Prime Minister, Brigadier (Ret’d), Mark Phillips says that his government will continue to develop the electric vehicle industry to reduce the country’s carbon footprint.

He explained that with Guyana’s drive to significantly slash the price of electricity, having electric vehicles will become very viable.

“While the proliferation of electric vehicles adds a new dynamic for the utility, lower electricity costs will certainly encourage diversification in the transport sector,” he said.

He lauded the Guyana Energy Agency (GEA) Electric Vehicle Maintenance and Repairs Workshop and called it a momentous occasion.

The week-long event was hosted by the GEA, with funding support from the Inter-American Development Bank (IDB) and training facilitated by Mega Power Limited.

Prime Minister Phillips, during remarks at the closing ceremony at Cara Lodge, this afternoon, said that the “workshop is very timely for Guyana as the Government is pursuing low carbon transportation infrastructure to reduce the demand for imported fossil fuels for vehicular transport”.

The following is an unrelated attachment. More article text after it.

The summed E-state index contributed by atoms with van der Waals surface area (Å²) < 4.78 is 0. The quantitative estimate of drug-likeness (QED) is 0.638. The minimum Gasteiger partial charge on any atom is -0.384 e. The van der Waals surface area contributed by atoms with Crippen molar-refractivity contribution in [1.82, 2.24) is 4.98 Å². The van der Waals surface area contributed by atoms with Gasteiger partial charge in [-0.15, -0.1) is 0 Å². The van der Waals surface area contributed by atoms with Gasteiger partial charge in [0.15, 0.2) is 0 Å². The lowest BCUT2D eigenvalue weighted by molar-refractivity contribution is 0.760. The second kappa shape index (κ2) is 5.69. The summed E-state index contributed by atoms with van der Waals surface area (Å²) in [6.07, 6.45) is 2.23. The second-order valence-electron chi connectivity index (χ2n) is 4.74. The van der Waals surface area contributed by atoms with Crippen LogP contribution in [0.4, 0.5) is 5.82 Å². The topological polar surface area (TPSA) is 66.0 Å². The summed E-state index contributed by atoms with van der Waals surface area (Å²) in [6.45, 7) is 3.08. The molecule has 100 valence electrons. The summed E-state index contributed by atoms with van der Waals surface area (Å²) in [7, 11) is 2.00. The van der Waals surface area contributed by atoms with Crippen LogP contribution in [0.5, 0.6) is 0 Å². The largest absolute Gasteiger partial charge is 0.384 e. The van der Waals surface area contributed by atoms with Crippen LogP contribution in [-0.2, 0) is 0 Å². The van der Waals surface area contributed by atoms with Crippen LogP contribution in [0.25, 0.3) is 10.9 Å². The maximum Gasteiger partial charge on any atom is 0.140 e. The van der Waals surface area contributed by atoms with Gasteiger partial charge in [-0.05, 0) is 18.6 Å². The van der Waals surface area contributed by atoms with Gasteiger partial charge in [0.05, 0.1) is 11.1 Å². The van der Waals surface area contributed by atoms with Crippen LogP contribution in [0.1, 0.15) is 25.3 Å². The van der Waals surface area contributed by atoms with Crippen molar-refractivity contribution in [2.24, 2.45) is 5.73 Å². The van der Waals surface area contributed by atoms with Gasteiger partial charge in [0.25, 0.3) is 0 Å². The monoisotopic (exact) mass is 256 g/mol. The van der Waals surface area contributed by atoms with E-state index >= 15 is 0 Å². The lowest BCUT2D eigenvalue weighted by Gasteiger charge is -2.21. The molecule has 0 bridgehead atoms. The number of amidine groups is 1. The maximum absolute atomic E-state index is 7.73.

He emphasised the importance of the training and stated that it is a step in the right direction as the country prepares for the introduction of fast-charging stations for electric vehicles in Regions Three, Four and Six this year.

“Having a cadre of trained and certified mechanics and auto-technicians in electric vehicle maintenance and repairs would give existing and potential vehicle owners additional confidence in the reliability of this technology. Proper maintenance will also ensure the longevity of these types of vehicles in a healthy and safe environment.”

The Prime Minister explained about the importance of adequate human resource capability and said that the Government is committed to developing its human capital.

“As a country, we need to develop our human resources to drive a sustainable energy transition through continuous capacity building, training, public awareness, and education programmes. This workshop has contributed to boosting the country’s human capital to support such a transition.”

Out of 44 persons who applied, 12 persons were selected for this initial workshop.











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